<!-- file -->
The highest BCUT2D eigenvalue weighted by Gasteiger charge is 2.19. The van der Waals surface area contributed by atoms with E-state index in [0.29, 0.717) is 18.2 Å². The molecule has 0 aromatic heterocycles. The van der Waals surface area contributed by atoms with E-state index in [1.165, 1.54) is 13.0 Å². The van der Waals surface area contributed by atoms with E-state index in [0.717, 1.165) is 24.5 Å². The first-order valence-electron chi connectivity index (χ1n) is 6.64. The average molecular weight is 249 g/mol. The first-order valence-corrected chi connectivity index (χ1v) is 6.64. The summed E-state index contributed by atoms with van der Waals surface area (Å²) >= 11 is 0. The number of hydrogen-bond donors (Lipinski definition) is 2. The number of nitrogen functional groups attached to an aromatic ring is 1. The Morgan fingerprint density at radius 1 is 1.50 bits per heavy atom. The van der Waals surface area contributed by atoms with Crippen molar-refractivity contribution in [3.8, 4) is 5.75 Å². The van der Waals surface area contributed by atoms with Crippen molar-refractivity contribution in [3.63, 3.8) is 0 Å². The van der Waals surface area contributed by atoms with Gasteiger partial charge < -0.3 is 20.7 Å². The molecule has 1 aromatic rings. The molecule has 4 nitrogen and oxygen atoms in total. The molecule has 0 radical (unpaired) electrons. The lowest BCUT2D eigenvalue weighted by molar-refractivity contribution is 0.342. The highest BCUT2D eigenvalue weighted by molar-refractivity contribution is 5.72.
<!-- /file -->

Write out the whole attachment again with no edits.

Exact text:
The highest BCUT2D eigenvalue weighted by Gasteiger charge is 2.19. The van der Waals surface area contributed by atoms with E-state index in [0.29, 0.717) is 18.2 Å². The molecule has 0 aromatic heterocycles. The van der Waals surface area contributed by atoms with E-state index in [1.165, 1.54) is 13.0 Å². The van der Waals surface area contributed by atoms with E-state index in [0.717, 1.165) is 24.5 Å². The first-order valence-electron chi connectivity index (χ1n) is 6.64. The average molecular weight is 249 g/mol. The first-order valence-corrected chi connectivity index (χ1v) is 6.64. The summed E-state index contributed by atoms with van der Waals surface area (Å²) >= 11 is 0. The number of hydrogen-bond donors (Lipinski definition) is 2. The number of nitrogen functional groups attached to an aromatic ring is 1. The Morgan fingerprint density at radius 1 is 1.50 bits per heavy atom. The van der Waals surface area contributed by atoms with Crippen molar-refractivity contribution in [3.8, 4) is 5.75 Å². The van der Waals surface area contributed by atoms with Crippen molar-refractivity contribution in [3.63, 3.8) is 0 Å². The van der Waals surface area contributed by atoms with Gasteiger partial charge < -0.3 is 20.7 Å². The molecule has 1 aromatic rings. The molecule has 4 nitrogen and oxygen atoms in total. The molecule has 0 radical (unpaired) electrons. The lowest BCUT2D eigenvalue weighted by molar-refractivity contribution is 0.342. The highest BCUT2D eigenvalue weighted by molar-refractivity contribution is 5.72.